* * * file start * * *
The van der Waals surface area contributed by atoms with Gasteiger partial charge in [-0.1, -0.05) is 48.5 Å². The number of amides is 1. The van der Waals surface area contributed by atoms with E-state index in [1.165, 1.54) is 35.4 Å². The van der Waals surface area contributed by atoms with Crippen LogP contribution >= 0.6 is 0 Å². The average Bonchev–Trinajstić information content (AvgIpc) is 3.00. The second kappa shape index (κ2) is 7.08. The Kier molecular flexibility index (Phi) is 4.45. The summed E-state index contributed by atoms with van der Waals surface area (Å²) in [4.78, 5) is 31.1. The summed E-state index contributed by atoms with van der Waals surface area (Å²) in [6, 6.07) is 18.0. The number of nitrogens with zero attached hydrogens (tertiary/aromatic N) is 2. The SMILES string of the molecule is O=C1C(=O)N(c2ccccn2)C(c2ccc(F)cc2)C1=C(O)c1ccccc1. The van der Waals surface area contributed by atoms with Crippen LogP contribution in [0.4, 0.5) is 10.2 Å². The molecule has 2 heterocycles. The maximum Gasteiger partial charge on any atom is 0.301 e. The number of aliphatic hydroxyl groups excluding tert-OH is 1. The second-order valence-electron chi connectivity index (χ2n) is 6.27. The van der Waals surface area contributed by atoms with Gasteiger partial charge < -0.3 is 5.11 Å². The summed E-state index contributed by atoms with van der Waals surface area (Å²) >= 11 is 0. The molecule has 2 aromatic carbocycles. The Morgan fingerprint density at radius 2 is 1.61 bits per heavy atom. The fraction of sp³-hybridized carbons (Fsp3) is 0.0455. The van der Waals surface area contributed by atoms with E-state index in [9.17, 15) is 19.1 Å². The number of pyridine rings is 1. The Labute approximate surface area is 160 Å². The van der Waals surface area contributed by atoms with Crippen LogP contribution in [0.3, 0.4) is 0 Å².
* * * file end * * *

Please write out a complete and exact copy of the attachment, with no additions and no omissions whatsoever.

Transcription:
The van der Waals surface area contributed by atoms with Gasteiger partial charge in [-0.1, -0.05) is 48.5 Å². The number of amides is 1. The van der Waals surface area contributed by atoms with E-state index in [1.165, 1.54) is 35.4 Å². The van der Waals surface area contributed by atoms with Crippen LogP contribution >= 0.6 is 0 Å². The average Bonchev–Trinajstić information content (AvgIpc) is 3.00. The second kappa shape index (κ2) is 7.08. The Kier molecular flexibility index (Phi) is 4.45. The summed E-state index contributed by atoms with van der Waals surface area (Å²) in [4.78, 5) is 31.1. The summed E-state index contributed by atoms with van der Waals surface area (Å²) in [6, 6.07) is 18.0. The number of nitrogens with zero attached hydrogens (tertiary/aromatic N) is 2. The SMILES string of the molecule is O=C1C(=O)N(c2ccccn2)C(c2ccc(F)cc2)C1=C(O)c1ccccc1. The van der Waals surface area contributed by atoms with Crippen LogP contribution in [0.4, 0.5) is 10.2 Å². The molecule has 2 heterocycles. The maximum Gasteiger partial charge on any atom is 0.301 e. The number of aliphatic hydroxyl groups excluding tert-OH is 1. The second-order valence-electron chi connectivity index (χ2n) is 6.27. The van der Waals surface area contributed by atoms with Gasteiger partial charge < -0.3 is 5.11 Å². The summed E-state index contributed by atoms with van der Waals surface area (Å²) >= 11 is 0. The molecule has 2 aromatic carbocycles. The Morgan fingerprint density at radius 2 is 1.61 bits per heavy atom. The fraction of sp³-hybridized carbons (Fsp3) is 0.0455. The van der Waals surface area contributed by atoms with E-state index in [9.17, 15) is 19.1 Å². The number of pyridine rings is 1. The Labute approximate surface area is 160 Å². The van der Waals surface area contributed by atoms with Crippen LogP contribution in [0.3, 0.4) is 0 Å².